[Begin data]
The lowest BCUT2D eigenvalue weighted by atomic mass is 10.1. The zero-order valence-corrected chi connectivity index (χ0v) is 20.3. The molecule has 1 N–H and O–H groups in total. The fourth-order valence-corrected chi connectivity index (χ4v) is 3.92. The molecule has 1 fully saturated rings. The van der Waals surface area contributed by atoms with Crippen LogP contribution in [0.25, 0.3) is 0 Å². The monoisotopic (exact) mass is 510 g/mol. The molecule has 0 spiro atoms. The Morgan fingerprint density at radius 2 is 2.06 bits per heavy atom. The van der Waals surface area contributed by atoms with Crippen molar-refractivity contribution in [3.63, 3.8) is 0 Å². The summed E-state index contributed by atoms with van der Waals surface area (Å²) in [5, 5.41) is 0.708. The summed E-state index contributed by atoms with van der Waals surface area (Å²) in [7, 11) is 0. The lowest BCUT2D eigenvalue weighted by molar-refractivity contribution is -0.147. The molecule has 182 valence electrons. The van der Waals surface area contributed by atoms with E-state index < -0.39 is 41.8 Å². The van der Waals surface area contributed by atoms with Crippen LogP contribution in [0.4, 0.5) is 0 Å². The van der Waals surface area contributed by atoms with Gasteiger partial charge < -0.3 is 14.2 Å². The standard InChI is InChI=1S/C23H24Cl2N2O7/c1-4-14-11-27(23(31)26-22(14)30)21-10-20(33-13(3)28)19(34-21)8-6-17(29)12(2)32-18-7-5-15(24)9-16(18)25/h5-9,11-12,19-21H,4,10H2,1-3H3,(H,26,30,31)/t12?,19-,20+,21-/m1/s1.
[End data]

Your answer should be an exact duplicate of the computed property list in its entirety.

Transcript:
The lowest BCUT2D eigenvalue weighted by atomic mass is 10.1. The zero-order valence-corrected chi connectivity index (χ0v) is 20.3. The molecule has 1 N–H and O–H groups in total. The fourth-order valence-corrected chi connectivity index (χ4v) is 3.92. The molecule has 1 fully saturated rings. The van der Waals surface area contributed by atoms with Crippen LogP contribution in [0.25, 0.3) is 0 Å². The monoisotopic (exact) mass is 510 g/mol. The molecule has 0 spiro atoms. The Morgan fingerprint density at radius 2 is 2.06 bits per heavy atom. The van der Waals surface area contributed by atoms with Crippen molar-refractivity contribution in [3.63, 3.8) is 0 Å². The summed E-state index contributed by atoms with van der Waals surface area (Å²) in [5, 5.41) is 0.708. The summed E-state index contributed by atoms with van der Waals surface area (Å²) in [7, 11) is 0. The lowest BCUT2D eigenvalue weighted by molar-refractivity contribution is -0.147. The molecule has 182 valence electrons. The van der Waals surface area contributed by atoms with E-state index < -0.39 is 41.8 Å². The van der Waals surface area contributed by atoms with Crippen LogP contribution in [0.4, 0.5) is 0 Å². The van der Waals surface area contributed by atoms with Gasteiger partial charge < -0.3 is 14.2 Å². The standard InChI is InChI=1S/C23H24Cl2N2O7/c1-4-14-11-27(23(31)26-22(14)30)21-10-20(33-13(3)28)19(34-21)8-6-17(29)12(2)32-18-7-5-15(24)9-16(18)25/h5-9,11-12,19-21H,4,10H2,1-3H3,(H,26,30,31)/t12?,19-,20+,21-/m1/s1.